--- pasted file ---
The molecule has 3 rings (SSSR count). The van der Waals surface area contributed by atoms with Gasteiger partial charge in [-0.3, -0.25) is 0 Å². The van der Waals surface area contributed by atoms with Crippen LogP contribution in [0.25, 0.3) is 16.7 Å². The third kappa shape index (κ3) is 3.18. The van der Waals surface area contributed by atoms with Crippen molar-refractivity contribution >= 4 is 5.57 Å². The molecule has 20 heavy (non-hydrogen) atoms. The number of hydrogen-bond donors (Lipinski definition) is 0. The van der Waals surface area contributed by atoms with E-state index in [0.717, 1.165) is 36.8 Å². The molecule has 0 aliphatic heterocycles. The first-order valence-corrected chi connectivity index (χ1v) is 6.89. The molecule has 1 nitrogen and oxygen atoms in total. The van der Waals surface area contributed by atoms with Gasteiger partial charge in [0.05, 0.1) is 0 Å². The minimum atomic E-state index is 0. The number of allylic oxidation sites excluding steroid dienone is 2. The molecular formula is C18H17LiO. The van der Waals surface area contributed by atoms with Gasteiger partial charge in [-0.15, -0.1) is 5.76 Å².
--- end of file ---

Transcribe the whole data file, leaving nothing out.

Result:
The molecule has 3 rings (SSSR count). The van der Waals surface area contributed by atoms with Gasteiger partial charge in [-0.3, -0.25) is 0 Å². The van der Waals surface area contributed by atoms with Crippen LogP contribution in [0.25, 0.3) is 16.7 Å². The third kappa shape index (κ3) is 3.18. The van der Waals surface area contributed by atoms with Crippen molar-refractivity contribution >= 4 is 5.57 Å². The molecule has 20 heavy (non-hydrogen) atoms. The number of hydrogen-bond donors (Lipinski definition) is 0. The van der Waals surface area contributed by atoms with E-state index in [0.717, 1.165) is 36.8 Å². The molecule has 0 aliphatic heterocycles. The first-order valence-corrected chi connectivity index (χ1v) is 6.89. The molecule has 1 nitrogen and oxygen atoms in total. The van der Waals surface area contributed by atoms with Gasteiger partial charge in [0.05, 0.1) is 0 Å². The minimum atomic E-state index is 0. The number of allylic oxidation sites excluding steroid dienone is 2. The molecular formula is C18H17LiO. The van der Waals surface area contributed by atoms with Gasteiger partial charge in [-0.15, -0.1) is 5.76 Å².